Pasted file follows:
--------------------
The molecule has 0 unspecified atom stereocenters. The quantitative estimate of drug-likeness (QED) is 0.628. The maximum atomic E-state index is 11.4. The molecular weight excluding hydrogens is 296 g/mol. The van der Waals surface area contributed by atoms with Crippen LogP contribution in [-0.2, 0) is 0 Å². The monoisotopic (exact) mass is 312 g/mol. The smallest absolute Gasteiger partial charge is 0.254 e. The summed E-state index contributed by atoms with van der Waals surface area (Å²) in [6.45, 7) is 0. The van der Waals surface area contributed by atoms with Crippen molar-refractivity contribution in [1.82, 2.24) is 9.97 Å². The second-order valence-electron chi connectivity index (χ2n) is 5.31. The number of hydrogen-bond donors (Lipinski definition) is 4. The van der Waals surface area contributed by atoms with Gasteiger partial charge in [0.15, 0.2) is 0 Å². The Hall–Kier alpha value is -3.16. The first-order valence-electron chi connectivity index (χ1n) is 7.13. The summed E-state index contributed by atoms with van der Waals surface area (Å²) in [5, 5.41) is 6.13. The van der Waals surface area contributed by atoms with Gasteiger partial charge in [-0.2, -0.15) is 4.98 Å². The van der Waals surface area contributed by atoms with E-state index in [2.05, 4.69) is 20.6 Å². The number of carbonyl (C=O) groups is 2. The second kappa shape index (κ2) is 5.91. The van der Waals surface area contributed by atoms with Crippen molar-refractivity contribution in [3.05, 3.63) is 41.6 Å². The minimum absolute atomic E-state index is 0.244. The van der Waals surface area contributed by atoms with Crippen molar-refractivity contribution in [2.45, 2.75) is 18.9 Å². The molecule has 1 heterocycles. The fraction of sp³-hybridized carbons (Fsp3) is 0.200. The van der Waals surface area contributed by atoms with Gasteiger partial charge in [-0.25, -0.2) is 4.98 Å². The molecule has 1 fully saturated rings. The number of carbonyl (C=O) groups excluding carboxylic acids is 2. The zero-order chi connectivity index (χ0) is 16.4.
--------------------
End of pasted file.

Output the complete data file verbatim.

The molecule has 0 unspecified atom stereocenters. The quantitative estimate of drug-likeness (QED) is 0.628. The maximum atomic E-state index is 11.4. The molecular weight excluding hydrogens is 296 g/mol. The van der Waals surface area contributed by atoms with Crippen LogP contribution in [-0.2, 0) is 0 Å². The monoisotopic (exact) mass is 312 g/mol. The smallest absolute Gasteiger partial charge is 0.254 e. The summed E-state index contributed by atoms with van der Waals surface area (Å²) in [6.45, 7) is 0. The van der Waals surface area contributed by atoms with Crippen molar-refractivity contribution in [1.82, 2.24) is 9.97 Å². The second-order valence-electron chi connectivity index (χ2n) is 5.31. The number of hydrogen-bond donors (Lipinski definition) is 4. The van der Waals surface area contributed by atoms with Gasteiger partial charge in [0.15, 0.2) is 0 Å². The Hall–Kier alpha value is -3.16. The first-order valence-electron chi connectivity index (χ1n) is 7.13. The summed E-state index contributed by atoms with van der Waals surface area (Å²) in [5, 5.41) is 6.13. The van der Waals surface area contributed by atoms with Gasteiger partial charge in [-0.2, -0.15) is 4.98 Å². The van der Waals surface area contributed by atoms with E-state index in [2.05, 4.69) is 20.6 Å². The number of carbonyl (C=O) groups is 2. The second kappa shape index (κ2) is 5.91. The van der Waals surface area contributed by atoms with Crippen molar-refractivity contribution in [3.05, 3.63) is 41.6 Å². The minimum absolute atomic E-state index is 0.244. The van der Waals surface area contributed by atoms with Crippen molar-refractivity contribution in [2.45, 2.75) is 18.9 Å². The molecule has 1 heterocycles. The fraction of sp³-hybridized carbons (Fsp3) is 0.200. The van der Waals surface area contributed by atoms with Gasteiger partial charge in [-0.25, -0.2) is 4.98 Å². The molecule has 1 fully saturated rings. The number of carbonyl (C=O) groups excluding carboxylic acids is 2. The zero-order chi connectivity index (χ0) is 16.4.